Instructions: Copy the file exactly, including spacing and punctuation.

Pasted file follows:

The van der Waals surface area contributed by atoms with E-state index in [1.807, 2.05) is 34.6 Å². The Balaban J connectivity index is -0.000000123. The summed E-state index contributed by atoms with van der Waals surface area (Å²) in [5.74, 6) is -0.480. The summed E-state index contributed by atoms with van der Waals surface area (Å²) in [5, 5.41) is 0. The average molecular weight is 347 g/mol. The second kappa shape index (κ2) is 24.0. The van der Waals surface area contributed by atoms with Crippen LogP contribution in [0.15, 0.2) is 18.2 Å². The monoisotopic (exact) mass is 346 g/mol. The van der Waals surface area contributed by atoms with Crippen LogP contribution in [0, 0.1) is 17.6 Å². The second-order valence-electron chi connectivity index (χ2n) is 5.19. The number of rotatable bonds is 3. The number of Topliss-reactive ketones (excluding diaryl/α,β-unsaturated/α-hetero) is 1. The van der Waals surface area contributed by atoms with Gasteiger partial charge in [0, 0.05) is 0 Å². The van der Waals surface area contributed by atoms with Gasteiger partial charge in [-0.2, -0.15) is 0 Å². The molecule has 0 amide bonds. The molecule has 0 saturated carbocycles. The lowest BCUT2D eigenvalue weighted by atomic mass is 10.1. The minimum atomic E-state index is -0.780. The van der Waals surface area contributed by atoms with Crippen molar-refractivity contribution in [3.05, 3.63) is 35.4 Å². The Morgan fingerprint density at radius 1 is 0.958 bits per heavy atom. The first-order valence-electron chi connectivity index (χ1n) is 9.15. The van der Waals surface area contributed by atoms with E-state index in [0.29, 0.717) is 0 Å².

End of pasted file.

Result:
The van der Waals surface area contributed by atoms with E-state index in [1.807, 2.05) is 34.6 Å². The Balaban J connectivity index is -0.000000123. The summed E-state index contributed by atoms with van der Waals surface area (Å²) in [5.74, 6) is -0.480. The summed E-state index contributed by atoms with van der Waals surface area (Å²) in [5, 5.41) is 0. The average molecular weight is 347 g/mol. The second kappa shape index (κ2) is 24.0. The van der Waals surface area contributed by atoms with Crippen LogP contribution in [0.15, 0.2) is 18.2 Å². The monoisotopic (exact) mass is 346 g/mol. The van der Waals surface area contributed by atoms with Crippen LogP contribution in [0, 0.1) is 17.6 Å². The second-order valence-electron chi connectivity index (χ2n) is 5.19. The number of rotatable bonds is 3. The number of Topliss-reactive ketones (excluding diaryl/α,β-unsaturated/α-hetero) is 1. The van der Waals surface area contributed by atoms with Gasteiger partial charge in [0, 0.05) is 0 Å². The van der Waals surface area contributed by atoms with Gasteiger partial charge in [-0.2, -0.15) is 0 Å². The molecule has 0 amide bonds. The molecule has 0 saturated carbocycles. The lowest BCUT2D eigenvalue weighted by atomic mass is 10.1. The minimum atomic E-state index is -0.780. The van der Waals surface area contributed by atoms with Crippen molar-refractivity contribution in [3.05, 3.63) is 35.4 Å². The Morgan fingerprint density at radius 1 is 0.958 bits per heavy atom. The first-order valence-electron chi connectivity index (χ1n) is 9.15. The van der Waals surface area contributed by atoms with E-state index in [0.29, 0.717) is 0 Å².